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    *Edit* Woot! Finally have the fitting sizes figure out /le sigh. The compressor has a 1/4 fitting but this attaches to the filter and moisture trap which then has a 1/8 standard fitting. Or that's how it looks to me anyhow after searching a few websites which sell the compressor. That said I still don't know which bit i'm meant to measure to know for certain. Doh!

    Sadly for me, waiting for a reply from Bearair has led to me looking around the market a lot and I'm semi-convinced I should go for a kit that's better for fine spraying and can also take a more general purpose nozle set too... I don't want to end up feeling that the airbrush utility is limited when it's only limited by my choice of tool.

    The Infinity 2in1 is looking really god to me right now having seen is demonstrated in a few vids.

    Ohm, and Einion...I thought that was the pressure adjustor, just not very responsive at all o.O may look at getting a pressure adjustor to go on the hose.
    Last edited by the alleycat; 06-02-2010 at 11:56 AM.

  12. #12

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    So, final update on this. The compressor size is 1/8.

    After getting no reply form Bear Air about UK shipping I did a LOT of reading about airbrushes, reviews, part costs etc, etc, etc.

    And I bought the Infinity 2in1 Kit by Harder and Steenbeck which arrived today. Got some extra kit which included a quick release valve with incorporated pressure adjustor.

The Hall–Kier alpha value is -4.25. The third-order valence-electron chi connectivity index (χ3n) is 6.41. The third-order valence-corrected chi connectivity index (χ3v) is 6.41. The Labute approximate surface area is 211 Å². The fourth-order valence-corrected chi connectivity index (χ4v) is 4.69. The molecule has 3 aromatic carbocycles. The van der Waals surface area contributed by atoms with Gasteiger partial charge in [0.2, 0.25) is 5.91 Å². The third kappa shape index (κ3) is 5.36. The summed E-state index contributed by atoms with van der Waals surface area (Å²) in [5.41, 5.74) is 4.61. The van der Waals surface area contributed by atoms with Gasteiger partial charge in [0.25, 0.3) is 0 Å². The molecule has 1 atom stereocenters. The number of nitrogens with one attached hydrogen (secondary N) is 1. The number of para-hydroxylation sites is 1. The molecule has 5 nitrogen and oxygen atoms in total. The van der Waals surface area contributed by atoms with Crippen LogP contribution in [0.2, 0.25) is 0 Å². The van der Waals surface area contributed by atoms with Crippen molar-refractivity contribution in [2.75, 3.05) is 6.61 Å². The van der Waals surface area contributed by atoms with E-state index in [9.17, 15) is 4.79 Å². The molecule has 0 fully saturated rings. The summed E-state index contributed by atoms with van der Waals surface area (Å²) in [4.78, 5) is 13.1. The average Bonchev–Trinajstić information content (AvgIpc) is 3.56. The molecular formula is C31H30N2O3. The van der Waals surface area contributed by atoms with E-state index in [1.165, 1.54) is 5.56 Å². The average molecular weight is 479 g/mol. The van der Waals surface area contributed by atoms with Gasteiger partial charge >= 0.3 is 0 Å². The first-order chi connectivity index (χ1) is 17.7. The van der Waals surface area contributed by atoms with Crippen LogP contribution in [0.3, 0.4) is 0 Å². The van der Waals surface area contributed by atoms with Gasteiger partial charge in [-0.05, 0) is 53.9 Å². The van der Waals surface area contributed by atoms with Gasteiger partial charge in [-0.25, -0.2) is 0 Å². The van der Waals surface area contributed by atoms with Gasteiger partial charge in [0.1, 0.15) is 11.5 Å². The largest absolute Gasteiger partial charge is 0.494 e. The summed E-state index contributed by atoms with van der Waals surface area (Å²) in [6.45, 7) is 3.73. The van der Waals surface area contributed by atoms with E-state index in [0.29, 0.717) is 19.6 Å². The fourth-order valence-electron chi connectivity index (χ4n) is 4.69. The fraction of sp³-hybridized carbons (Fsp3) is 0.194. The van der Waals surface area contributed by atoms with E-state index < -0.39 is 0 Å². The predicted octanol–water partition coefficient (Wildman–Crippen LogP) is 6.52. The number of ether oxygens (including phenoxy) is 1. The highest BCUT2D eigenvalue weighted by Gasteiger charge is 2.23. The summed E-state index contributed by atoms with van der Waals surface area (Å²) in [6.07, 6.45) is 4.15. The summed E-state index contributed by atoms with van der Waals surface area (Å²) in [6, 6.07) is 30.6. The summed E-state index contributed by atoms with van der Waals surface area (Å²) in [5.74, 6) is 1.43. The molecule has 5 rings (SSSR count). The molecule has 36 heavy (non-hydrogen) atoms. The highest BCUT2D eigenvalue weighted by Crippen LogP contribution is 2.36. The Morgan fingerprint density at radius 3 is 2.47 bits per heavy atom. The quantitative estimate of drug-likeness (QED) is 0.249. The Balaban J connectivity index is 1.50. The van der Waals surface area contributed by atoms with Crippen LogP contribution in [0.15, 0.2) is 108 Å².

I decided on this because I want more kit than my current skill needs. That way if i ever need to know whether it's my skill or my tool that's lacking... it's me

    Too many people seemed to question the Aztek and specifically it's abiity to shoot fine lines and work at lower pressures. As above I was thinking of an Iwata but after reading around saw a lot of people comparing the .15mm needle on the Infinity to a Kustom Micron but it also comes with a .4mm needle for more general work. The setups are easy to swap and several sizes of paint cup are available [although absurdly, it doesn't come with lids for the paint cup.]

    So thanks everyone for their input, with your discussions here and elsewhere you've given the ability to determine what i'm looking for and wanting [and hoping, I digress but there are now so many things I want to try out... I may have created a monster here, I keep looking at things and wondering if they can be airbrushed].

    So thanks guys, I may return with a Project log.